There is just one more thing missing from Penelope’s life:

“My major dream has been my dream all my life since I was 12 when I wrote my first full-length book. It was 240 double-spaced, typed pages and I made three drafts of it because I knew that you had to rewrite. I wrote another when I was 13, another when I was 15 and so on. I’ve been writing books all my life. My dream is to be able to read, write and publish my books.”

What has been holding you back from making a fresh start? Tell us in the comments below!

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22 Comments

  1. Posted September 3, 2011 at 12:31 pm | Permalink

    Penelope James’ initial story is becoming more and more prevalent in the US. Her difference is where she took it. Kudos to her and for sharing her journey. May it help many others.

    • Posted September 5, 2011 at 3:16 pm | Permalink

      Exactly so, Roy! She’s such an inspiration and I happen to know that she’s helped many already! =) The published book will really help to spread her message more! =)

  2. Posted September 3, 2011 at 1:13 pm | Permalink

    A truly inspiring story. I am sure that Penelope will publish her book soon, as we need more stories like hers. As for me, I can’t wait for it!

    • Posted September 5, 2011 at 3:16 pm | Permalink

      I totally agree, Muriel! =) I’m crossing my fingers that it’ll be out this year! =)

  3. Posted September 3, 2011 at 1:51 pm | Permalink

    Just amazing the trials and tribulations that life can throw at us. I’m glad Penelope never gives up. Giving up and doing nothing, just wallowing, is the only real failure in life.

    good luck with the book. I’m with you there!!!

    Stu

    • Posted September 5, 2011 at 3:17 pm | Permalink

      We can never really prepare, eh? =) Love how you put it, Stu! “Giving up is the only real failure.”

  4. Posted September 3, 2011 at 7:07 pm | Permalink

    Hey Penelope,

    The Princess Di accent is oh-so-wonderful ;)

    The unemployment and being fired problem is common but you made lemonade out of lemons! I can’t wait for your book Penelope; you are just awesome! :)

  5. Posted September 3, 2011 at 9:41 pm | Permalink

    I’ve followed Pennie for quite a while now, but seeing her here on this post and hearing her talk about her story is even more inspirational. This woman is an amazing display of the human spirit at its finest. I can’t wait til her book is finally published — I’ll be first in line to buy it!

    • Posted September 5, 2011 at 3:20 pm | Permalink

      I know what you mean, Sherry! Hearing the full story of her life put together like this was even more amazing for me. =)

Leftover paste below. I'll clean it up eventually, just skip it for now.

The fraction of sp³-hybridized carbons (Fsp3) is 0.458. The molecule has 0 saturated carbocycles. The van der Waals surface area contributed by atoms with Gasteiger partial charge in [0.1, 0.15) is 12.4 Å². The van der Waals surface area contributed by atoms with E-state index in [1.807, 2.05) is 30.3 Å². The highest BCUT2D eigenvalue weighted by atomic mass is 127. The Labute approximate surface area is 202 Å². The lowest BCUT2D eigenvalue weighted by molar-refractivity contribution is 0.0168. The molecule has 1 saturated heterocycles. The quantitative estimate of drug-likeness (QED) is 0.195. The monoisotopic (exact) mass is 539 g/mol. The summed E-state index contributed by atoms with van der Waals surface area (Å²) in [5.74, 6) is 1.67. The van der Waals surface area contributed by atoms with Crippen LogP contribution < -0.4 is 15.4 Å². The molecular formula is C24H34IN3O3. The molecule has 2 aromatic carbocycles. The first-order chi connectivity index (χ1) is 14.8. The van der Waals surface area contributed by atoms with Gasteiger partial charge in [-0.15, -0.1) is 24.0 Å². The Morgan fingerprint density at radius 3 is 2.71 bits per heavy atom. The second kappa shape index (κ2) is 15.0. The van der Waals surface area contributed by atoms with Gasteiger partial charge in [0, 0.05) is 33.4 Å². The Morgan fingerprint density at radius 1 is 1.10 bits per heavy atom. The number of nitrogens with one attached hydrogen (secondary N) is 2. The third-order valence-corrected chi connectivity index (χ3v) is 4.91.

6. Veronica Valades
    Posted September 4, 2011 at 7:24 am | Permalink

    Your story is so inspiring, makes me want to run out and try, try, try…. And gives me confidence to never give up! I want to read your book and find out about the lives of all those people inside the phone room, and stories of people on the phone.

    • Posted September 5, 2011 at 3:21 pm | Permalink

      Veronica, it’s so great to meet you and thanks so much for your comment! That’s how inspiring Pennie was for me too. =) I strive for her drive and persistence. =) Hope you are out there trying new things!

  7. Posted September 4, 2011 at 12:31 pm | Permalink

    Pennie has been a source of inspiration and wisdom for me for a few months now. I’m so happy to be able to read more about her journey and I share in her dream. I do hope that soon, she’d be able to publish her book so that more may be inspired by her strength! Thank you Sam and Pennie! This is a wonderful gift to your readers :-)

    • Posted September 5, 2011 at 3:22 pm | Permalink

      You’re so welcome, Joy! I’m so glad that this piece has been as inspiring for you as it has been for me to put it together! =)

  8. Posted September 4, 2011 at 1:37 pm | Permalink

    Samantha and Penelope, thank you for this post. Penelope, it is wonderful to see you and hear you “in the flesh” You’re story is inspiring and I’m waiting for the book. I’m sure it will be an inspiration to many.

    • Posted September 5, 2011 at 3:23 pm | Permalink

      That’s exactly how I imagine it too, Mary! When Pennie’s book is published, she’ll be able to reach and inspire so many more people! =)

  9. Posted September 5, 2011 at 1:47 pm | Permalink

    Pennie, you are an inspiration for the lost to follow. I read your posts regularly and am amazed at what you have done for yourself. Congratulations. I will of course purchase your book (thank goodness I CAN) and tell others of it. Thank you for being such a wonderful example.

    • Posted September 5, 2011 at 3:25 pm | Permalink

      Betty, thanks so much for taking the time to share your thoughts! It’s so great to meet you! I’m also a regular reader of Pennie’s blog and she continually amazes me too. =)

  10. Posted September 6, 2011 at 9:06 am | Permalink

    Can’t wait for the book to be published. Hvae found your blog intriging and insighful for several months now..really exploring the way we view our own self worth against what we perceive to be the worthiness of others. Thank you for sharing more of your story.

    • Posted September 15, 2011 at 10:41 pm | Permalink

      I so agree, Lucy! It really did become an analysis of self-worth and Pennie’s story sure had me questioning the way I view myself too!

      Thanks so much for your comment!

  11. Posted September 13, 2011 at 12:50 am | Permalink

    Hi Penelope!

    Just found your story checking mine. Samantha you are too kind to us. Love the profiles you do. Super video Penelope. It could be on You Tube! People need to be inspired. Thx, G.

    • Posted September 15, 2011 at 10:47 pm | Permalink

      Aww, thanks so much for the feedback, Julie! =) I so appreciate you and Pennie’s time to share your stories! =)